Topps had been out of the basketball card business for 12 years when a phone call between the company and the league office led to a revival. They hadn’t sold all that well in 1957-58, but the arrival of Lew Alcindor apparently made it worth another shot. Just about every 24-pack wax box was opened at some point, but there’s one high quality survivor that’s about to return to the auction block for the first time in eight years.
Unless you’re a big fan of George Mikan and the late 1940s NBA, it’s the holy grail of vintage basketball card boxes…possibly the only one that still exists.
Heritage Auctions will offer the box in its Summer Platinum Night catalog that’s set to open July 30. It’s the same one the company had placed up for bids back in August of 2012, but a $60,000 reserve price wasn’t met.
This time, the box carries a pre-sale estimate of $500,000 and considering the current market and the appetite for vintage unopened, it will almost certainly sell and it wouldn’t be a shock to see it surpass that much more sizeable figure.
The box was authenticated many years ago by GAI, which at the time was the lone examiner of unopened material in the hobby. Highly respected BBCE authenticator Steve Hart has since added his written seal of approval, calling it “the cleanest box I have ever seen. The packs appear ‘factory fresh’ and untouched.”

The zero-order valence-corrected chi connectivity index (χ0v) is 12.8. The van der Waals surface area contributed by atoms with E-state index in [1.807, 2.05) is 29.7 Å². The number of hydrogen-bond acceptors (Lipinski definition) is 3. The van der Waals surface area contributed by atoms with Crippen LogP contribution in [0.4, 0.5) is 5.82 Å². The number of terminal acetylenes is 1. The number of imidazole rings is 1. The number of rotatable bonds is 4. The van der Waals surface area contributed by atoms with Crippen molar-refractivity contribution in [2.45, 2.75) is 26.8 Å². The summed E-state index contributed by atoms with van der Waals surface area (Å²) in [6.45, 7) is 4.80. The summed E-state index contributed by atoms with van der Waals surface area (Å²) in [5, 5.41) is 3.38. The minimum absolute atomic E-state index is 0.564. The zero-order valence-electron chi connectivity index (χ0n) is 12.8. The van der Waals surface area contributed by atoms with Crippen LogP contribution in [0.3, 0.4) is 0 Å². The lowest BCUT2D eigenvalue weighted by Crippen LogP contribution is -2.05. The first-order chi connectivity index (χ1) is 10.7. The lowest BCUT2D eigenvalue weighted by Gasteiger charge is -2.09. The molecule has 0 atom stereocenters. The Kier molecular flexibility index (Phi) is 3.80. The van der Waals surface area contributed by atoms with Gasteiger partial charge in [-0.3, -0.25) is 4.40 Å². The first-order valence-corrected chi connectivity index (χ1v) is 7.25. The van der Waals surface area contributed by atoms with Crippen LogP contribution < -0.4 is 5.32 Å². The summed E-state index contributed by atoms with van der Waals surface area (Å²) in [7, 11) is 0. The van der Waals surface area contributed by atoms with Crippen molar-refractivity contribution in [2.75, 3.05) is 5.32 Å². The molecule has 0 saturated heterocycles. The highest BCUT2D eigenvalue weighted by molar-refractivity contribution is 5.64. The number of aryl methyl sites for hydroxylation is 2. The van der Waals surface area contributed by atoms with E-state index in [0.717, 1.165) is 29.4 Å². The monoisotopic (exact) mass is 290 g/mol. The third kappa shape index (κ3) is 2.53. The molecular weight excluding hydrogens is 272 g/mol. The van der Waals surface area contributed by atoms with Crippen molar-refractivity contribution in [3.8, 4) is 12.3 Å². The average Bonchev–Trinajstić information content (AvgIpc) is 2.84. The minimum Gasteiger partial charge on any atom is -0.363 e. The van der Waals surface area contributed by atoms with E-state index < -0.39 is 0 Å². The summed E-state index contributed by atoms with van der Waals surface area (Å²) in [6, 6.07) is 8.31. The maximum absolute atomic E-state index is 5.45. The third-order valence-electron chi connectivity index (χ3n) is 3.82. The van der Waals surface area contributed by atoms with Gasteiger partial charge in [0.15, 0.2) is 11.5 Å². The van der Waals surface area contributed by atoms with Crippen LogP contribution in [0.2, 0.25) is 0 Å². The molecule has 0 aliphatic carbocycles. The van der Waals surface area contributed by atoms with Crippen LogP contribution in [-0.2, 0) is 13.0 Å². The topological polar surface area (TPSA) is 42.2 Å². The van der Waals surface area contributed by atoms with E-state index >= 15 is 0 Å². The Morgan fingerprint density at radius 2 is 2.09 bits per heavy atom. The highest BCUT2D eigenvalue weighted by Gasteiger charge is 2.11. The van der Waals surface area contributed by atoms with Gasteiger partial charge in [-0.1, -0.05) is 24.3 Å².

Most of the packs carry strong grades. Two have John Havlicek rookie cards visible through the front of the wax wrapper (with the checklist card and Walt Frazier rookie on the backs). Another pack has Earl Monroe on the front and Wilt Chamberlain on the back.
Six packs carry perfect 10 grades while 7 are rated 9.5 and seven others are graded Mint 9.
The 1969-70 set marked the first in what would become a long line of Topps sets that stretched into the next millennium. The cards were created to mirror the dimensions of basketball players—tall and lean. Just 99 cards make up the set, but with the long gap between NBA sets, there are numerous rookie cards in it beyond Lew Alcindor’s highly desirable #25. Havlicek, Monroe, Bill Bradley and Dave DeBusschere are just a few
However, it’s the scarcity of the box itself that will drive the value. Even the limited number of surviving empty boxes often sell for $1,000 or more.
Each pack contains ten cards for a total of 240 cards inside the box. With decent collation, there should be at least two high-grade Alcindor/Abdul-Jabbar rookie cards inside.
The auction is slated to close over a two-day period, August 21 and 22.